Dec. 31: Department of Public Works did not submit required documents to the Guam Environmental Protection Agency. The documents were to outline compliance requirements such as safety procedures that are necessary to follow when operating the Ordot dump.

Jan. 11, 2006: Department of Public Works was supposed to have advertised bids for Ordot closure plans and specifications. Public Works Director Larry Perez said the agency advertised and asked construction companies to submit letters of interest. The U.S. Environmental Protection Agency said that advertisement did not meet the specifications laid out in the consent decree.

Jan. 29: Department of public works missed the extended deadline to submit compliance requirements with Guam Environmental Protection Agency that were previously due on Dec. 31, 2005.

Feb. 6: An application to permit a private contractor to operate the Ordot dump for purpose of closure was supposed to have been submitted to Guam Environmental Protection Agency by Department of Public Works. Public Works was fined about US$10,000.

April 2006: Public Works was to award a construction contract for the closure of Ordot, but so far only the design contract for the closure has been awarded, and several studies related to the closure have been completed.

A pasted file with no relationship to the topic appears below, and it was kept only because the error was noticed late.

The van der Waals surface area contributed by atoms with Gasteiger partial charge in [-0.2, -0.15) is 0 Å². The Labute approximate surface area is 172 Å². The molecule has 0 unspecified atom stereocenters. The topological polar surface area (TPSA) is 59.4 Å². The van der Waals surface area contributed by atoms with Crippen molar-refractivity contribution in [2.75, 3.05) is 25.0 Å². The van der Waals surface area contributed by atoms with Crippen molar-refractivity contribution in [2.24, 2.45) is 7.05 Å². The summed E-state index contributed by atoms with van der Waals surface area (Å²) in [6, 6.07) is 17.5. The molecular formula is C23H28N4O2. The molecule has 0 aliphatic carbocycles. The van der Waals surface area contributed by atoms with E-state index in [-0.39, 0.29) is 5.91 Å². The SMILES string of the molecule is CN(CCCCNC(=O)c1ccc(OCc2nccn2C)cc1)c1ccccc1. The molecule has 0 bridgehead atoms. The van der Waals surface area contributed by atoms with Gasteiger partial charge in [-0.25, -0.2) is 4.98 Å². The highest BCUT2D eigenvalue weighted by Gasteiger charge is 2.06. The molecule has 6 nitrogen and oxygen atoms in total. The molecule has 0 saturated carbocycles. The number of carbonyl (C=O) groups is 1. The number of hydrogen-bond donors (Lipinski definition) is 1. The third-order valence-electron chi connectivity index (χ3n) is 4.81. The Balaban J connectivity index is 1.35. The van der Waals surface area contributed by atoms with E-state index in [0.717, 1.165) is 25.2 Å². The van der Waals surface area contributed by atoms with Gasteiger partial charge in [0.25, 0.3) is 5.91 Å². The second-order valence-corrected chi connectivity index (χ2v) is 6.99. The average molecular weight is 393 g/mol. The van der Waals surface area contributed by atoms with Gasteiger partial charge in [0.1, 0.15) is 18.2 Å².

June 2006: A final plan for the new landfill was to be submitted. A plan was submitted, but it was sent back with changes and recommendations.

September 2006: Guam Environmental Protection Agency was to issue or deny a permit for the new landfill. A permit was requested, but denied, because the government does not own the land for the new landfill.

October 2006: Public Works was to award a construction contract for the new landfill. Department of Public Works Director Perez said this has been delayed because the government does not own the land.

The government of Guam needs to meet these timeline dates to be in compliance with the federal court order:

September 2007: Public Works to begin operations at the new dump.

October 2007: Ordot closes.